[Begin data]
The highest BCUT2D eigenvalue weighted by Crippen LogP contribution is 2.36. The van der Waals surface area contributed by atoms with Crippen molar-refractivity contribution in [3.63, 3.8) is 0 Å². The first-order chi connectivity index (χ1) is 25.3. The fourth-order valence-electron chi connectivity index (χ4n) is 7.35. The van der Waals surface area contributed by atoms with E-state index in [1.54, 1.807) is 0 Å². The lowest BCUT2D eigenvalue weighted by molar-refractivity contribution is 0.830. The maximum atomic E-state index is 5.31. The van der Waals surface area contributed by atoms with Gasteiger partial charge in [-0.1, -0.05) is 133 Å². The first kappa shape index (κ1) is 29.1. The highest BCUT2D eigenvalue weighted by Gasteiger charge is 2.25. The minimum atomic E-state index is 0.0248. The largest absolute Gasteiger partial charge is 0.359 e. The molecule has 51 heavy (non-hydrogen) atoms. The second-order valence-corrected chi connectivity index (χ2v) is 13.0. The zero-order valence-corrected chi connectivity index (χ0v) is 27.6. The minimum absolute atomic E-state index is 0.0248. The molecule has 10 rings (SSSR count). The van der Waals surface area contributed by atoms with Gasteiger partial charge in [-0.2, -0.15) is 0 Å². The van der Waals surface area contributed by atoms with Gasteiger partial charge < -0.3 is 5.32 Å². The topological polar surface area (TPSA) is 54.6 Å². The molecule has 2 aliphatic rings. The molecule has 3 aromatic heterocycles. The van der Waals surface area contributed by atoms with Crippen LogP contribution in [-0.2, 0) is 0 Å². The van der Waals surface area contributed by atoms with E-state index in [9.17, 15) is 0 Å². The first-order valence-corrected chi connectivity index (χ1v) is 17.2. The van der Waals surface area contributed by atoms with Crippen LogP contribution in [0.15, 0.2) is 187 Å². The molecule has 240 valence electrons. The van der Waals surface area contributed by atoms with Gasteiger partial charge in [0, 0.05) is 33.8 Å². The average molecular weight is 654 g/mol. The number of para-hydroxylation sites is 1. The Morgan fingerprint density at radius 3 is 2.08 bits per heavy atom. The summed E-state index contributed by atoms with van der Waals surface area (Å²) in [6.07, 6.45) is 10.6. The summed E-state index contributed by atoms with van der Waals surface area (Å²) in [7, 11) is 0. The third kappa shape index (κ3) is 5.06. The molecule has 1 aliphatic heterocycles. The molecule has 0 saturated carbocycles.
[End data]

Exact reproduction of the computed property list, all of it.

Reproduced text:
The highest BCUT2D eigenvalue weighted by Crippen LogP contribution is 2.36. The van der Waals surface area contributed by atoms with Crippen molar-refractivity contribution in [3.63, 3.8) is 0 Å². The first-order chi connectivity index (χ1) is 25.3. The fourth-order valence-electron chi connectivity index (χ4n) is 7.35. The van der Waals surface area contributed by atoms with E-state index in [1.54, 1.807) is 0 Å². The lowest BCUT2D eigenvalue weighted by molar-refractivity contribution is 0.830. The maximum atomic E-state index is 5.31. The van der Waals surface area contributed by atoms with Gasteiger partial charge in [-0.1, -0.05) is 133 Å². The first kappa shape index (κ1) is 29.1. The highest BCUT2D eigenvalue weighted by Gasteiger charge is 2.25. The minimum atomic E-state index is 0.0248. The largest absolute Gasteiger partial charge is 0.359 e. The molecule has 51 heavy (non-hydrogen) atoms. The second-order valence-corrected chi connectivity index (χ2v) is 13.0. The zero-order valence-corrected chi connectivity index (χ0v) is 27.6. The minimum absolute atomic E-state index is 0.0248. The molecule has 10 rings (SSSR count). The van der Waals surface area contributed by atoms with Gasteiger partial charge in [-0.2, -0.15) is 0 Å². The van der Waals surface area contributed by atoms with Gasteiger partial charge < -0.3 is 5.32 Å². The topological polar surface area (TPSA) is 54.6 Å². The molecule has 2 aliphatic rings. The molecule has 3 aromatic heterocycles. The van der Waals surface area contributed by atoms with Crippen LogP contribution in [-0.2, 0) is 0 Å². The van der Waals surface area contributed by atoms with E-state index in [9.17, 15) is 0 Å². The first-order valence-corrected chi connectivity index (χ1v) is 17.2. The van der Waals surface area contributed by atoms with Crippen LogP contribution in [0.15, 0.2) is 187 Å². The molecule has 240 valence electrons. The van der Waals surface area contributed by atoms with Gasteiger partial charge in [0, 0.05) is 33.8 Å². The average molecular weight is 654 g/mol. The number of para-hydroxylation sites is 1. The Morgan fingerprint density at radius 3 is 2.08 bits per heavy atom. The summed E-state index contributed by atoms with van der Waals surface area (Å²) in [6.07, 6.45) is 10.6. The summed E-state index contributed by atoms with van der Waals surface area (Å²) in [7, 11) is 0. The third kappa shape index (κ3) is 5.06. The molecule has 1 aliphatic heterocycles. The molecule has 0 saturated carbocycles.